The 10,500 members of the Garda Representative Association and 2,500 members of the Association of Garda Sergeants and Inspectors will benefit from the €50m deal. A €500 increase in rent allowance is being paid from this month. New recruits are getting a rent allowance of €4,655 restored. In addition, rent allowance is being integrated into pay, pushing up premium pay and allowances.
Gardaí will also get extra pay for holidays and holding briefings before starting shifts.
In the run-up to Christmas and over the New Year, important talks have been quietly going on between a few individuals that will have a big impact on public sector workers' pockets.
Tick-tacking between Government officials and two or three senior union leaders have been under way on making some kind of financial gesture to them as a result of a €50m deal given to gardaí at the last minute to avoid what would have been the first strike in the force's history.
The pay package led to a showdown between the Government and unions who threatened strikes and a free-for-all of pay claims if their members did not get a slice of the cake.
Union leaders looked foolish because they had agreed to what now seemed a pittance for their members under the Lansdowne Road Agreement.
According to recent official statistics, gardaí enjoy among the highest average earnings in the public sector.
Gardaí had not signed up to the deal, threatened to break the law, and on the other hand, were getting much more.
If Fine Gael had addressed some of the issues being raised by gardaí for years, rather than just ignoring them, the payout would probably not have been as big, but that's another story.
Ignoring it came at a high price and a last-minute nod from someone at the top of the political hierarchy - although the Government claims the deal was purely the work of Labour Court chairman Kevin Foley - meant the average garda would end up €4,000 better off.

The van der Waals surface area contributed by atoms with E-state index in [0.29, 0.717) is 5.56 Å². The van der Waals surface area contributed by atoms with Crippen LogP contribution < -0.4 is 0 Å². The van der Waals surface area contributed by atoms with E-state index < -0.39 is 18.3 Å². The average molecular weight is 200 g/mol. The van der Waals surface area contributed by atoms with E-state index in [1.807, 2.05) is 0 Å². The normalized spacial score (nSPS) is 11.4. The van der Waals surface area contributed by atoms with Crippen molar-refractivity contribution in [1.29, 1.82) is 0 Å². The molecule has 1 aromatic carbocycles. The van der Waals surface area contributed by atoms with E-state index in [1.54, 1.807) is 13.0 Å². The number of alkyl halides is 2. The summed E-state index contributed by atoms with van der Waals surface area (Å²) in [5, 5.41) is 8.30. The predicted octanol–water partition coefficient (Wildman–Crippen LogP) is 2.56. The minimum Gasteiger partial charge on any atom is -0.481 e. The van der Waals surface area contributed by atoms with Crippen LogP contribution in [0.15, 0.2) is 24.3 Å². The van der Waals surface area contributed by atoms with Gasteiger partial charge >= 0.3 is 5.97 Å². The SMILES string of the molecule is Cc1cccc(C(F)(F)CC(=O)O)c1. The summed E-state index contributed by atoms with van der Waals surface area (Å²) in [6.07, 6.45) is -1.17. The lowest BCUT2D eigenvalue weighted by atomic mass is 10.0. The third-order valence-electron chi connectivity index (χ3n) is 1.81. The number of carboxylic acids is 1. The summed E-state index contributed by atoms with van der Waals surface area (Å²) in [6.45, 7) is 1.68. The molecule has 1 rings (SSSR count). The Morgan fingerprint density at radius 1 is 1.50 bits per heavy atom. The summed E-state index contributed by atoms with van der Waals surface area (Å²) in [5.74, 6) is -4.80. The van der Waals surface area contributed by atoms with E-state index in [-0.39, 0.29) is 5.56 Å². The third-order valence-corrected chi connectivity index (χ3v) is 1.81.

It was the first big test for Paschal Donohoe as Minister for Public Expenditure and Reform, and despite beginning his reign with a regular catchphrase that "Lansdowne Road is the only show in town", it soon became apparent that it wasn't. He capitulated to union demands for acceleration of pay restoration - which is code for more pay rises - as Siptu and others lined up with threats of industrial action if gardaí got special treatment.
The ambiguous language that ensued from Mr Donohoe was that there were "anomalies" to be dealt with as a result of the garda deal. Even by agreeing to talks, he was essentially accepting there would be a pay rise of some sort. Otherwise what would the talks be about?
This week, a consultants' report on Bus Éireann threw further light on Mr Donohoe's attitude to unions. It showed that as Minister for Transport he asked management at Bus Éireann, which is bleeding cash, to draw up restructuring plans that would avoid industrial action.
To be fair, unions do have the Government over a barrel. But Mr Donohoe has shown some mettle and brains by putting the value of pensions and job security on the table at future talks on pay rises. Hopefully, all taxpayers - not just public servants - get a fair deal.